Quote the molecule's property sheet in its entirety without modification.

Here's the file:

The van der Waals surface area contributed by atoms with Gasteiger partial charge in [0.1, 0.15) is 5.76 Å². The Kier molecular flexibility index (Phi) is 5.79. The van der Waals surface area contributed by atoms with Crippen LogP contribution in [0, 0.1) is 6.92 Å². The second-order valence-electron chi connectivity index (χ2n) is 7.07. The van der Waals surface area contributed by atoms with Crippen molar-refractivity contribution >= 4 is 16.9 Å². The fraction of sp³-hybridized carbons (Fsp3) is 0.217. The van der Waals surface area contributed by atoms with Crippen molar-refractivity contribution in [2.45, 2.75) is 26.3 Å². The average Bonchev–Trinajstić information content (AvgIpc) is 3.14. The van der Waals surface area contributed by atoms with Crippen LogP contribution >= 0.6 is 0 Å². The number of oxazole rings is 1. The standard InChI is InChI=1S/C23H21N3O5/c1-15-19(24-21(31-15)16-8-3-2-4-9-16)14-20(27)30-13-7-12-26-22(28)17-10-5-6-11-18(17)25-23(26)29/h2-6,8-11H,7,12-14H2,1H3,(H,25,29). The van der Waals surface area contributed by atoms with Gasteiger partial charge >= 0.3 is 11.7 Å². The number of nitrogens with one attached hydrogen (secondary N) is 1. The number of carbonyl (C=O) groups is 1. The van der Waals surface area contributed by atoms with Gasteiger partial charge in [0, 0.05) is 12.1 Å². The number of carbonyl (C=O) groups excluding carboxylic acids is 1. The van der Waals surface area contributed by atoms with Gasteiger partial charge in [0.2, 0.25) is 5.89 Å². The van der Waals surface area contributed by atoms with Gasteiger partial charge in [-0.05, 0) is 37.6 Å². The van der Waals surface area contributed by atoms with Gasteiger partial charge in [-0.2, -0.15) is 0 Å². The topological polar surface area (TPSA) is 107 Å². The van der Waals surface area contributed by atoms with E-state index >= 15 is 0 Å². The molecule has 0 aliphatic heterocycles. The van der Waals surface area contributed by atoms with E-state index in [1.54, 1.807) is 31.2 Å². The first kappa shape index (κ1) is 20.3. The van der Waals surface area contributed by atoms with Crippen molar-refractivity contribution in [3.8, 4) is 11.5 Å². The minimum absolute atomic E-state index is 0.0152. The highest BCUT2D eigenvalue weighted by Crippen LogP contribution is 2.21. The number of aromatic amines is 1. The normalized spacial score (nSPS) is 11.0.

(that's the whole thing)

The van der Waals surface area contributed by atoms with Gasteiger partial charge in [0.1, 0.15) is 5.76 Å². The Kier molecular flexibility index (Phi) is 5.79. The van der Waals surface area contributed by atoms with Crippen LogP contribution in [0, 0.1) is 6.92 Å². The second-order valence-electron chi connectivity index (χ2n) is 7.07. The van der Waals surface area contributed by atoms with Crippen molar-refractivity contribution >= 4 is 16.9 Å². The fraction of sp³-hybridized carbons (Fsp3) is 0.217. The van der Waals surface area contributed by atoms with Crippen molar-refractivity contribution in [2.45, 2.75) is 26.3 Å². The average Bonchev–Trinajstić information content (AvgIpc) is 3.14. The van der Waals surface area contributed by atoms with Crippen LogP contribution >= 0.6 is 0 Å². The number of oxazole rings is 1. The standard InChI is InChI=1S/C23H21N3O5/c1-15-19(24-21(31-15)16-8-3-2-4-9-16)14-20(27)30-13-7-12-26-22(28)17-10-5-6-11-18(17)25-23(26)29/h2-6,8-11H,7,12-14H2,1H3,(H,25,29). The van der Waals surface area contributed by atoms with Gasteiger partial charge >= 0.3 is 11.7 Å². The number of nitrogens with one attached hydrogen (secondary N) is 1. The number of carbonyl (C=O) groups is 1. The van der Waals surface area contributed by atoms with Gasteiger partial charge in [0, 0.05) is 12.1 Å². The number of carbonyl (C=O) groups excluding carboxylic acids is 1. The van der Waals surface area contributed by atoms with Gasteiger partial charge in [0.2, 0.25) is 5.89 Å². The van der Waals surface area contributed by atoms with Gasteiger partial charge in [-0.05, 0) is 37.6 Å². The van der Waals surface area contributed by atoms with Gasteiger partial charge in [-0.2, -0.15) is 0 Å². The topological polar surface area (TPSA) is 107 Å². The van der Waals surface area contributed by atoms with E-state index >= 15 is 0 Å². The molecule has 0 aliphatic heterocycles. The van der Waals surface area contributed by atoms with E-state index in [1.54, 1.807) is 31.2 Å². The first kappa shape index (κ1) is 20.3. The van der Waals surface area contributed by atoms with Crippen molar-refractivity contribution in [3.8, 4) is 11.5 Å². The minimum absolute atomic E-state index is 0.0152. The highest BCUT2D eigenvalue weighted by Crippen LogP contribution is 2.21. The number of aromatic amines is 1. The normalized spacial score (nSPS) is 11.0.